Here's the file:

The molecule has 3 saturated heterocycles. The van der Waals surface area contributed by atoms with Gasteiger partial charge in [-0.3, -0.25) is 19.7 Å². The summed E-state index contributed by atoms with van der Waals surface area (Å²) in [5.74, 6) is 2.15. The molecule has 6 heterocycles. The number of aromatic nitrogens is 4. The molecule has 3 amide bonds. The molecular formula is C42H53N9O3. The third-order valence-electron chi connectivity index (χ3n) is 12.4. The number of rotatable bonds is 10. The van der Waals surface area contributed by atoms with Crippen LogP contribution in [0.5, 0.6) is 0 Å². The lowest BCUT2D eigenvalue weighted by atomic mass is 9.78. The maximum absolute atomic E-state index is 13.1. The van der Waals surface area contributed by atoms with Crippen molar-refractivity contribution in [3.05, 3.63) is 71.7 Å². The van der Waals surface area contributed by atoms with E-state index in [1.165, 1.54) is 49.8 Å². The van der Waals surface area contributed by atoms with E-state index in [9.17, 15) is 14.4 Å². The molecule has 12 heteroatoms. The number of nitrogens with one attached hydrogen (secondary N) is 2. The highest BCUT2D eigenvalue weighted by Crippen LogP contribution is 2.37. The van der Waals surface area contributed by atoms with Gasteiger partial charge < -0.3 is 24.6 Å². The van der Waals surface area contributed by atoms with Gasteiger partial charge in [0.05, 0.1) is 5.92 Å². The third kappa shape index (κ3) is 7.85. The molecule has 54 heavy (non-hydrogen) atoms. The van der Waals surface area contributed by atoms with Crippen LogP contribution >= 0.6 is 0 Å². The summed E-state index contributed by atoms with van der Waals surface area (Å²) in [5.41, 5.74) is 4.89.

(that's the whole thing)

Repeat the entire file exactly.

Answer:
The molecule has 3 saturated heterocycles. The van der Waals surface area contributed by atoms with Gasteiger partial charge in [-0.3, -0.25) is 19.7 Å². The summed E-state index contributed by atoms with van der Waals surface area (Å²) in [5.74, 6) is 2.15. The molecule has 6 heterocycles. The number of aromatic nitrogens is 4. The molecule has 3 amide bonds. The molecular formula is C42H53N9O3. The third-order valence-electron chi connectivity index (χ3n) is 12.4. The number of rotatable bonds is 10. The van der Waals surface area contributed by atoms with Crippen LogP contribution in [0.5, 0.6) is 0 Å². The lowest BCUT2D eigenvalue weighted by atomic mass is 9.78. The maximum absolute atomic E-state index is 13.1. The van der Waals surface area contributed by atoms with Crippen molar-refractivity contribution in [3.05, 3.63) is 71.7 Å². The van der Waals surface area contributed by atoms with E-state index in [1.165, 1.54) is 49.8 Å². The van der Waals surface area contributed by atoms with E-state index in [9.17, 15) is 14.4 Å². The molecule has 12 heteroatoms. The number of nitrogens with one attached hydrogen (secondary N) is 2. The highest BCUT2D eigenvalue weighted by Crippen LogP contribution is 2.37. The van der Waals surface area contributed by atoms with Gasteiger partial charge < -0.3 is 24.6 Å². The van der Waals surface area contributed by atoms with Gasteiger partial charge in [0.05, 0.1) is 5.92 Å². The third kappa shape index (κ3) is 7.85. The molecule has 54 heavy (non-hydrogen) atoms. The van der Waals surface area contributed by atoms with Crippen LogP contribution >= 0.6 is 0 Å². The summed E-state index contributed by atoms with van der Waals surface area (Å²) in [5.41, 5.74) is 4.89.